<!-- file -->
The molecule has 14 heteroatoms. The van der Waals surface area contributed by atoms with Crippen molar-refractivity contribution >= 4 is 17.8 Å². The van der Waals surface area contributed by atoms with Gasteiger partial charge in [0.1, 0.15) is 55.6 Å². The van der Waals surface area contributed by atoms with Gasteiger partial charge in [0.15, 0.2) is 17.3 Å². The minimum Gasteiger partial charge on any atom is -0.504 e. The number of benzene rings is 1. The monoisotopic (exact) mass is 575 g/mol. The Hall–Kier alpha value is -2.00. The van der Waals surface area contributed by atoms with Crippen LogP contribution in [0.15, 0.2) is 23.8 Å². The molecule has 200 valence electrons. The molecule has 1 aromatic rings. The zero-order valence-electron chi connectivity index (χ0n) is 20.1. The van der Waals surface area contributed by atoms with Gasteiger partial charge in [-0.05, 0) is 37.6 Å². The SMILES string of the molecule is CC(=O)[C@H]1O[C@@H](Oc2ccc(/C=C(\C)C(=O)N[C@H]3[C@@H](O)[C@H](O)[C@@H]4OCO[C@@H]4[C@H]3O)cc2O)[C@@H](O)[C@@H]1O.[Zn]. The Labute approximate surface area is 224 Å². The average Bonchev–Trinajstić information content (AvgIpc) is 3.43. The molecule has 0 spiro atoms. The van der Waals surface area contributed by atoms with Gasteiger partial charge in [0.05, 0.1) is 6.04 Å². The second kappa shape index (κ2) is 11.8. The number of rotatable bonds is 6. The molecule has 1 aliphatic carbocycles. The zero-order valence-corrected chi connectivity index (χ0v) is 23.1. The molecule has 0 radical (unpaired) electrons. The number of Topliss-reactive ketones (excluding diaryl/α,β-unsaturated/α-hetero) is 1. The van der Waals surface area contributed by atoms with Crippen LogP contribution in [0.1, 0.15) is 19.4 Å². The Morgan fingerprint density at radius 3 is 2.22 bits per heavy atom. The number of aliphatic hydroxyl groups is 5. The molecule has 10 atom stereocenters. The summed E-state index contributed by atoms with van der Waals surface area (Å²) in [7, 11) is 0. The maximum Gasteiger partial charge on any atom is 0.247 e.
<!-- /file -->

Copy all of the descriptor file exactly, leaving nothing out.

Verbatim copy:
The molecule has 14 heteroatoms. The van der Waals surface area contributed by atoms with Crippen molar-refractivity contribution >= 4 is 17.8 Å². The van der Waals surface area contributed by atoms with Gasteiger partial charge in [0.1, 0.15) is 55.6 Å². The van der Waals surface area contributed by atoms with Gasteiger partial charge in [0.15, 0.2) is 17.3 Å². The minimum Gasteiger partial charge on any atom is -0.504 e. The number of benzene rings is 1. The monoisotopic (exact) mass is 575 g/mol. The Hall–Kier alpha value is -2.00. The van der Waals surface area contributed by atoms with Crippen LogP contribution in [0.15, 0.2) is 23.8 Å². The molecule has 200 valence electrons. The molecule has 1 aromatic rings. The zero-order valence-electron chi connectivity index (χ0n) is 20.1. The van der Waals surface area contributed by atoms with Gasteiger partial charge in [-0.05, 0) is 37.6 Å². The SMILES string of the molecule is CC(=O)[C@H]1O[C@@H](Oc2ccc(/C=C(\C)C(=O)N[C@H]3[C@@H](O)[C@H](O)[C@@H]4OCO[C@@H]4[C@H]3O)cc2O)[C@@H](O)[C@@H]1O.[Zn]. The Labute approximate surface area is 224 Å². The average Bonchev–Trinajstić information content (AvgIpc) is 3.43. The molecule has 0 spiro atoms. The van der Waals surface area contributed by atoms with Gasteiger partial charge in [0.05, 0.1) is 6.04 Å². The second kappa shape index (κ2) is 11.8. The number of rotatable bonds is 6. The molecule has 1 aliphatic carbocycles. The zero-order valence-corrected chi connectivity index (χ0v) is 23.1. The molecule has 0 radical (unpaired) electrons. The number of Topliss-reactive ketones (excluding diaryl/α,β-unsaturated/α-hetero) is 1. The van der Waals surface area contributed by atoms with Crippen LogP contribution in [0.1, 0.15) is 19.4 Å². The Morgan fingerprint density at radius 3 is 2.22 bits per heavy atom. The number of aliphatic hydroxyl groups is 5. The molecule has 10 atom stereocenters. The summed E-state index contributed by atoms with van der Waals surface area (Å²) in [7, 11) is 0. The maximum Gasteiger partial charge on any atom is 0.247 e.